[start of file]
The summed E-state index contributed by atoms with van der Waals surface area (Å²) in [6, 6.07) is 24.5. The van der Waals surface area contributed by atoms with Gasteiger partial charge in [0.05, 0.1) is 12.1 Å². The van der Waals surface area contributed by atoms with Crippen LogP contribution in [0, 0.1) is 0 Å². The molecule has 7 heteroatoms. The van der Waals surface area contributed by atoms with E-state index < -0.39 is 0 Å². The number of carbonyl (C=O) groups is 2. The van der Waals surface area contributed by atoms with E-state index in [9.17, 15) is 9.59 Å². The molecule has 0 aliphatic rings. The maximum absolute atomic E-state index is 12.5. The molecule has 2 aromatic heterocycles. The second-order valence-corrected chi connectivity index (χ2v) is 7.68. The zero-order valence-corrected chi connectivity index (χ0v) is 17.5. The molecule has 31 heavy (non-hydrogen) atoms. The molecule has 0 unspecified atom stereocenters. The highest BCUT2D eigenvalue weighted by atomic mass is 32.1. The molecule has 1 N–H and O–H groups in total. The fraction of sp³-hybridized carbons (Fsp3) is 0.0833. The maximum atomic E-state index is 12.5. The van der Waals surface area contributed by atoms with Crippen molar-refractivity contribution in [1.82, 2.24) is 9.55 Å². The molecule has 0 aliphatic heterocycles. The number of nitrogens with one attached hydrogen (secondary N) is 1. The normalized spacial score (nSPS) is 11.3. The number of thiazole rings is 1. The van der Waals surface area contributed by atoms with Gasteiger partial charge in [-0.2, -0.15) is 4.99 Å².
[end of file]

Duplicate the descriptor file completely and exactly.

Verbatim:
The summed E-state index contributed by atoms with van der Waals surface area (Å²) in [6, 6.07) is 24.5. The van der Waals surface area contributed by atoms with Gasteiger partial charge in [0.05, 0.1) is 12.1 Å². The van der Waals surface area contributed by atoms with Crippen LogP contribution in [0, 0.1) is 0 Å². The molecule has 7 heteroatoms. The van der Waals surface area contributed by atoms with E-state index < -0.39 is 0 Å². The number of carbonyl (C=O) groups is 2. The van der Waals surface area contributed by atoms with E-state index in [9.17, 15) is 9.59 Å². The molecule has 0 aliphatic rings. The maximum absolute atomic E-state index is 12.5. The molecule has 2 aromatic heterocycles. The second-order valence-corrected chi connectivity index (χ2v) is 7.68. The zero-order valence-corrected chi connectivity index (χ0v) is 17.5. The molecule has 31 heavy (non-hydrogen) atoms. The molecule has 0 unspecified atom stereocenters. The highest BCUT2D eigenvalue weighted by atomic mass is 32.1. The molecule has 1 N–H and O–H groups in total. The fraction of sp³-hybridized carbons (Fsp3) is 0.0833. The maximum atomic E-state index is 12.5. The van der Waals surface area contributed by atoms with Crippen molar-refractivity contribution in [1.82, 2.24) is 9.55 Å². The molecule has 0 aliphatic heterocycles. The number of nitrogens with one attached hydrogen (secondary N) is 1. The normalized spacial score (nSPS) is 11.3. The number of thiazole rings is 1. The van der Waals surface area contributed by atoms with Gasteiger partial charge in [-0.2, -0.15) is 4.99 Å².